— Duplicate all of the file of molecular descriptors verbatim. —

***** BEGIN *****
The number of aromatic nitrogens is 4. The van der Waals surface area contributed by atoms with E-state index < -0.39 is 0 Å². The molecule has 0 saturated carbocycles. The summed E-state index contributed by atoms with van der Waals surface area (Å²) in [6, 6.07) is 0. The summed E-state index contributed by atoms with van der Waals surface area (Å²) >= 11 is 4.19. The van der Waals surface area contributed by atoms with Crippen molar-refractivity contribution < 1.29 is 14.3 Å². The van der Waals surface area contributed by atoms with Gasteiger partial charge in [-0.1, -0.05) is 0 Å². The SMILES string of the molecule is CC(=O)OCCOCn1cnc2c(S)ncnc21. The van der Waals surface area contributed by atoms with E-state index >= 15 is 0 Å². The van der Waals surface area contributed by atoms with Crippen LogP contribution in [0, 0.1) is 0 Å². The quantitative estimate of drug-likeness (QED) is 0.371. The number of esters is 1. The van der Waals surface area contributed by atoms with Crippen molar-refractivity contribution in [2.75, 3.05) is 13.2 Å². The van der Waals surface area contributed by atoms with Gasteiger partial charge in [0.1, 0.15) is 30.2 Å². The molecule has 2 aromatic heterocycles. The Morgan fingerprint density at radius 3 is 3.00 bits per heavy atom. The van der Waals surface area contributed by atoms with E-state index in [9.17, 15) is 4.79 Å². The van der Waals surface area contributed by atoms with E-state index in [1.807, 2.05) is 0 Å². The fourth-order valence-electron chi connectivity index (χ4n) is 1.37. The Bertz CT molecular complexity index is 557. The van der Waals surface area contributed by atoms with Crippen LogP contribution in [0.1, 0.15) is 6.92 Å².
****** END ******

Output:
The number of aromatic nitrogens is 4. The van der Waals surface area contributed by atoms with E-state index < -0.39 is 0 Å². The molecule has 0 saturated carbocycles. The summed E-state index contributed by atoms with van der Waals surface area (Å²) in [6, 6.07) is 0. The summed E-state index contributed by atoms with van der Waals surface area (Å²) >= 11 is 4.19. The van der Waals surface area contributed by atoms with Crippen molar-refractivity contribution < 1.29 is 14.3 Å². The van der Waals surface area contributed by atoms with Gasteiger partial charge in [-0.1, -0.05) is 0 Å². The SMILES string of the molecule is CC(=O)OCCOCn1cnc2c(S)ncnc21. The van der Waals surface area contributed by atoms with E-state index >= 15 is 0 Å². The van der Waals surface area contributed by atoms with Crippen LogP contribution in [0, 0.1) is 0 Å². The quantitative estimate of drug-likeness (QED) is 0.371. The number of esters is 1. The van der Waals surface area contributed by atoms with Crippen molar-refractivity contribution in [2.75, 3.05) is 13.2 Å². The van der Waals surface area contributed by atoms with Gasteiger partial charge in [0.1, 0.15) is 30.2 Å². The molecule has 2 aromatic heterocycles. The Morgan fingerprint density at radius 3 is 3.00 bits per heavy atom. The van der Waals surface area contributed by atoms with E-state index in [9.17, 15) is 4.79 Å². The van der Waals surface area contributed by atoms with E-state index in [1.807, 2.05) is 0 Å². The fourth-order valence-electron chi connectivity index (χ4n) is 1.37. The Bertz CT molecular complexity index is 557. The van der Waals surface area contributed by atoms with Crippen LogP contribution in [0.1, 0.15) is 6.92 Å².